A Living Treasure stood rustically over Little Butte Creek, water pouring out of her antique timbered side as it had for far over a century. Her belts, pulleys, and stones had not stopped turning and telling the story of the people who settled the Oregon territory until Christmas morning 2015. It is not only a story of history but of the destiny of those who would preserve the treasure from extinction and share it with future generations. Over 130 years ago, a ship sailed majestically around the horn to Crescent City carrying giant stones, quarried in Paris, France for the purpose of grinding stone into flour. The Mill still uses the original French buhr stones, that were assembled into four-foot diameter stones in Moline, Illinois. The stones were carried over the mountains by wagon to Snowy Butte Creek Mill. The Butte Creek Mill was not a water wheel operated mill, rather the water in the millrace flowed into a twelve-foot-deep penstock, where its weight provided pressure to activate the turbine that runs the wheels, belts and pulleys. This movement also turned the large millstones that grind the grain. To reach the grinding stones, the grain was fed into a hopper that in turn fed it into the "eye" of the stones. In about three hours, it was ground to flour or cracked wheat depending on how the stones were set. The Mill had a basement where water power is harnessed and three floors where grain was received, stored and ground. Architecturally the building was interesting because the frame was raised first. The beams were morticed together and pinned with hard wooden pegs. The walls of whipsawed lumber were nailed to the frame with square nails. Foundation pillars were two feet square and were hewn with a broad ax. Built on the banks of Little Butte Creek, under the name Snowy Butte Mill, local farmers would bring their wheat to the mill, their wagons lining the road for miles. The Mill began operation in 1872. Farmers traveled from miles away, their wagons filled with grain lining the Old Military Road to Snowy Butte Creek Mill to have their flour ground. The miller was paid for his services by keeping every seventh bag of flour to sell in the Butte Creek general store. The Klamath Indians trekked 90 miles from Fort Klamath on the old military road to trade berries and leather goods for flour. The woodsy aromas of the old hand-sewn timbers and the sounds of whirring belts and clicking wheels remained until the fire, and took visitors back to a time of simplicity. The Mill is an iconic structure that was built in 1872 in Eagle Point, Oregon. It is on the National Register of Historic Places as the last water-powered grist mill, still commercially operating, this side of the Mississippi. It was not only a place to buy delicious goods, but was also a hub for the community, as it hosted events and offered educational resources to people who came from all over the world to experience this piece of history.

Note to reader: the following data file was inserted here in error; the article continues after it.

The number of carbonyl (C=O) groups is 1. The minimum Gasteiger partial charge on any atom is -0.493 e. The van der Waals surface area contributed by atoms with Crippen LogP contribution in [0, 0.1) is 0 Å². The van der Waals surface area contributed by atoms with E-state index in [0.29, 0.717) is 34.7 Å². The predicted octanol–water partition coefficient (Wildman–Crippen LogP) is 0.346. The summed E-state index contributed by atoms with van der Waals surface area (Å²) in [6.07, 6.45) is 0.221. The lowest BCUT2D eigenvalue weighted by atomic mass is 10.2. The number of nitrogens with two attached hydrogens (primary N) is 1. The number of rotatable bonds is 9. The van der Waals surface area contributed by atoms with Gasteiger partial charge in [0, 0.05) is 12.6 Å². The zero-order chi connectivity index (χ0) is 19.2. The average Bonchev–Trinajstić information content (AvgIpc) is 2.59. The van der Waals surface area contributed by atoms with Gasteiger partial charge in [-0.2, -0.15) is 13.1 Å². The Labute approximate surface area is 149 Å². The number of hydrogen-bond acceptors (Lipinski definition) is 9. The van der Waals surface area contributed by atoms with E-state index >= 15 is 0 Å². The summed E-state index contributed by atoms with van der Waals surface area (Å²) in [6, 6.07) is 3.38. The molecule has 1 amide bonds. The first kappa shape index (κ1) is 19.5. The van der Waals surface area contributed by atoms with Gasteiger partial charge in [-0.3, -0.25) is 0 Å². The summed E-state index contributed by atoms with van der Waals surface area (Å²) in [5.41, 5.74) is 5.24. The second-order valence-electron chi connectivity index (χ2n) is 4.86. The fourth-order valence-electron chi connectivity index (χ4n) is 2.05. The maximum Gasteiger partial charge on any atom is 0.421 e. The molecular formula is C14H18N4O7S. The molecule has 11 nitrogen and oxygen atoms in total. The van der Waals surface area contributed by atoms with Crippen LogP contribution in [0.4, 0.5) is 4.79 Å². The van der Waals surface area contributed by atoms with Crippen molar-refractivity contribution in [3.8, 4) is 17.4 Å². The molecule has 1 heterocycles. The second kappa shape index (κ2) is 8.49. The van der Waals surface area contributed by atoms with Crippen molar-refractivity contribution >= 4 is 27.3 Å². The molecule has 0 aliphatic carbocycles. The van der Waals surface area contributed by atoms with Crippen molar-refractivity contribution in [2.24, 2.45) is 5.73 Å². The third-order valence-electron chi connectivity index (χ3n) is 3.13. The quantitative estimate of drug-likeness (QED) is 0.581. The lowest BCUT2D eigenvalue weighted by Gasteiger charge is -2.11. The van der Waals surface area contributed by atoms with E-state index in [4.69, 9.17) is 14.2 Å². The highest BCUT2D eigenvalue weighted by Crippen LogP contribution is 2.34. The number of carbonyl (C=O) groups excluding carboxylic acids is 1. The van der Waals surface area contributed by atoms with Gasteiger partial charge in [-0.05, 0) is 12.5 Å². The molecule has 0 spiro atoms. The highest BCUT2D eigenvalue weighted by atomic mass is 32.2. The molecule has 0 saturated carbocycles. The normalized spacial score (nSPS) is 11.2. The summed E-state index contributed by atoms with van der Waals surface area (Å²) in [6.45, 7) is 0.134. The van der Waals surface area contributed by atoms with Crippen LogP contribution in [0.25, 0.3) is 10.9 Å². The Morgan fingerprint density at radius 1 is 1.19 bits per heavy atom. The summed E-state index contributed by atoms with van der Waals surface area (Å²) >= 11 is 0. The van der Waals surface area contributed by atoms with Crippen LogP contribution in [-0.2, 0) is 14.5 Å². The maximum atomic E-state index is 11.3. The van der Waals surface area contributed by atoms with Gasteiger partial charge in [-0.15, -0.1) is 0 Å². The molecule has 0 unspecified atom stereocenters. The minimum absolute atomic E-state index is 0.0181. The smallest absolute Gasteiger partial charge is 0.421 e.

That was until a tragic fire on Christmas morning in 2015 that consumed the "capital of Eagle Point," as locals fondly referred to the Mill. The Mill brought people from all over the world to Eagle Point. Around 4am, there was what was deemed as an accidental electrical fire, and our beloved Mill was burned to the ground. The mill stones were not harmed in the fire, and the basement is largely intact. The Butte Creek Mill Foundation was formed and became the owner of Butte Creek Mill. The Foundation is currently engaged in fundraising to reconstruct the Mill in a historically accurate manner. Learn how you can support the Rebuild the Mill efforts by clicking here. Since that tragic day, the community has rallied around the efforts to rebuild this iconic building and restore it to its rightful place in Southern Oregon’s rich history. The support, both locally and nationally, has allowed the restoration to progress, and with continued support we will be able to reach our goal of reopening the doors of Butte Creek Mill in the Spring of 2019.